More Than 100 Arrested in Nationwide Minimum-Wage Protests

Fighting for $15. Photo: David McNew/Getty Images

On Tuesday, the Fight for $15 movement launched its first protests since Donald Trump was elected president. Thousands of low-wage workers — along with activists from labor unions, churches, and community groups — took to the streets in dozens of towns and cities across the country. Nearly 200 protesters have been arrested so far.

Trump’s position on the minimum wage is unclear. During a debate he said, “Wages are too high.” He later claimed he just meant that the federal minimum wage should not increase. He also earned a “full flop” from PolitiFact for saying the federal minimum wage should go up to $10, then saying states should set their own minimum wage, not the federal government.

In major travel hubs and airports all over the country, thousands of janitors and baggage handlers joined the movement, walking off the job. In Chicago, activists descended on O’Hare International Airport in droves, and in Los Angeles thousands gathered across the road from the airport, calling for better pay and union rights.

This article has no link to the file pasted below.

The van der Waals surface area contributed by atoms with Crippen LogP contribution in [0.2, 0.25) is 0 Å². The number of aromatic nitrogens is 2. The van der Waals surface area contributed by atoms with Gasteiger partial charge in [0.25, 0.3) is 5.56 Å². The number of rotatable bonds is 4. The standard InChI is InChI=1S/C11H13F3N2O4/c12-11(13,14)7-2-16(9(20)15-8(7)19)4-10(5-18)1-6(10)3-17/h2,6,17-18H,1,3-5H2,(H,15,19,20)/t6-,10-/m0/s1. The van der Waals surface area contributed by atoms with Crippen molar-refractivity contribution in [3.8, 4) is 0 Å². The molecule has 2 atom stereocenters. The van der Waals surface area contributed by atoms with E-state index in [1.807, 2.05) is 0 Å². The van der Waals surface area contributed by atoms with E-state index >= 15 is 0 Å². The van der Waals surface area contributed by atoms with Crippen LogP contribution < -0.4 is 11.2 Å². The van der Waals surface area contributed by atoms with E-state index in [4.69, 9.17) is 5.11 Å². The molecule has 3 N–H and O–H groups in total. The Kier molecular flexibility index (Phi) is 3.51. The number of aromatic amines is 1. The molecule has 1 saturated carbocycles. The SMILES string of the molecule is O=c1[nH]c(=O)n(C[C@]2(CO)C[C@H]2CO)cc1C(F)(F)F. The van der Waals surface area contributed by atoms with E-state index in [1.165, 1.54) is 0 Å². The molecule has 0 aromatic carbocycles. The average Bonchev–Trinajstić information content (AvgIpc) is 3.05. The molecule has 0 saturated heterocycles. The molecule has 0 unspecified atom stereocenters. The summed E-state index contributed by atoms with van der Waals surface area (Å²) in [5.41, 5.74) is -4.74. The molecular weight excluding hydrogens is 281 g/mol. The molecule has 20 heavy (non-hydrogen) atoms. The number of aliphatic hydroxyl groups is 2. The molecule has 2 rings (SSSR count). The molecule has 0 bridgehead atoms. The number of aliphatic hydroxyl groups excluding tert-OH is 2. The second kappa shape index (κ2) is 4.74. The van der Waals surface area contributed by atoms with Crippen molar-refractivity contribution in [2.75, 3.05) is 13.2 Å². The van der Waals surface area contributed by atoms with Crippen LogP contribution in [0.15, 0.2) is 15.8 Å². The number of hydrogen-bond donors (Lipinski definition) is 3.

In urban areas from coast to coast, fed-up laborers blocked traffic, often leading to arrests; at last count at least 55 people were arrested in Chicago, 40 in Los Angeles, 34 in Cambridge, and 39 in Detroit.

In Manhattan, more than 200 activists gathered early in the morning in the city’s financial district before marching out and blocking traffic near a local McDonald’s. Twenty-six were arrested, including four local and state officials.

The labor-funded Fight for $15 movement — supported by unions like the Service Employees International Union, which poured millions of dollars into the group — has recently signaled its desire to address not only urban low-wage workers, but also the needs of working-class Americans, who helped sweep Trump into office.

The shift from protesting in front of fast-food restaurants — which had been the focus of Fight for $15 — to new venues like airports is significant. The group has said that it wants to draw attention to the fact that while some restaurant work has always been low-wage, it wasn’t so long ago that airport employees earned a living wage.

And the new strategy was on display on Tuesday, when rallies drew low-wage earners from many different fields, including Uber drivers, health-care workers, and child-care providers.

“When Trump is able to spin an entire news cycle about Hamilton instead of other issues that matter to working folks,” said Jonathan Westin, director of New York Communities for Change, who helped spearhead Tuesday’s action, “it’s that much harder for us to bring attention to the everyday struggles of families trying to put food on the table.”

More Than 100 Arrested in Nationwide Minimum-Wage Protests